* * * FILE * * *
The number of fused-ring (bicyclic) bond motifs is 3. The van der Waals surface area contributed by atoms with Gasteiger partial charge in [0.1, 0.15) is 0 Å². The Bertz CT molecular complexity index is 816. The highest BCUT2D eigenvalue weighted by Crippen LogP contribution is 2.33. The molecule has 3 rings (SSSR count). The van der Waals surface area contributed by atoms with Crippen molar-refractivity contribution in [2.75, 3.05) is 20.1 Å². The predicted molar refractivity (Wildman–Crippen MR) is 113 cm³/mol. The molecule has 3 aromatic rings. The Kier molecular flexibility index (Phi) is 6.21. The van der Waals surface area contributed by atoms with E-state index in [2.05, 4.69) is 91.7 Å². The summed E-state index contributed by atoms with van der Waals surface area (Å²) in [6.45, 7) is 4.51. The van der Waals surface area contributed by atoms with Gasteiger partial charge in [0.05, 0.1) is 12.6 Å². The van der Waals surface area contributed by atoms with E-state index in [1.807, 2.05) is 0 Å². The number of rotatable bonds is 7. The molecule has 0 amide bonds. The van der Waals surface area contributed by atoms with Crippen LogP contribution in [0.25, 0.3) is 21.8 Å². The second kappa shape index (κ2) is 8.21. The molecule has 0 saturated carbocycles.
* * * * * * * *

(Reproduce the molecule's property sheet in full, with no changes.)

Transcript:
The number of fused-ring (bicyclic) bond motifs is 3. The van der Waals surface area contributed by atoms with Gasteiger partial charge in [0.1, 0.15) is 0 Å². The Bertz CT molecular complexity index is 816. The highest BCUT2D eigenvalue weighted by Crippen LogP contribution is 2.33. The molecule has 3 rings (SSSR count). The van der Waals surface area contributed by atoms with Crippen molar-refractivity contribution in [2.75, 3.05) is 20.1 Å². The predicted molar refractivity (Wildman–Crippen MR) is 113 cm³/mol. The molecule has 3 aromatic rings. The Kier molecular flexibility index (Phi) is 6.21. The van der Waals surface area contributed by atoms with E-state index in [2.05, 4.69) is 91.7 Å². The summed E-state index contributed by atoms with van der Waals surface area (Å²) in [6.45, 7) is 4.51. The van der Waals surface area contributed by atoms with Gasteiger partial charge in [0.05, 0.1) is 12.6 Å². The van der Waals surface area contributed by atoms with E-state index in [1.807, 2.05) is 0 Å². The number of rotatable bonds is 7. The molecule has 0 amide bonds. The van der Waals surface area contributed by atoms with Crippen LogP contribution in [0.25, 0.3) is 21.8 Å². The second kappa shape index (κ2) is 8.21. The molecule has 0 saturated carbocycles.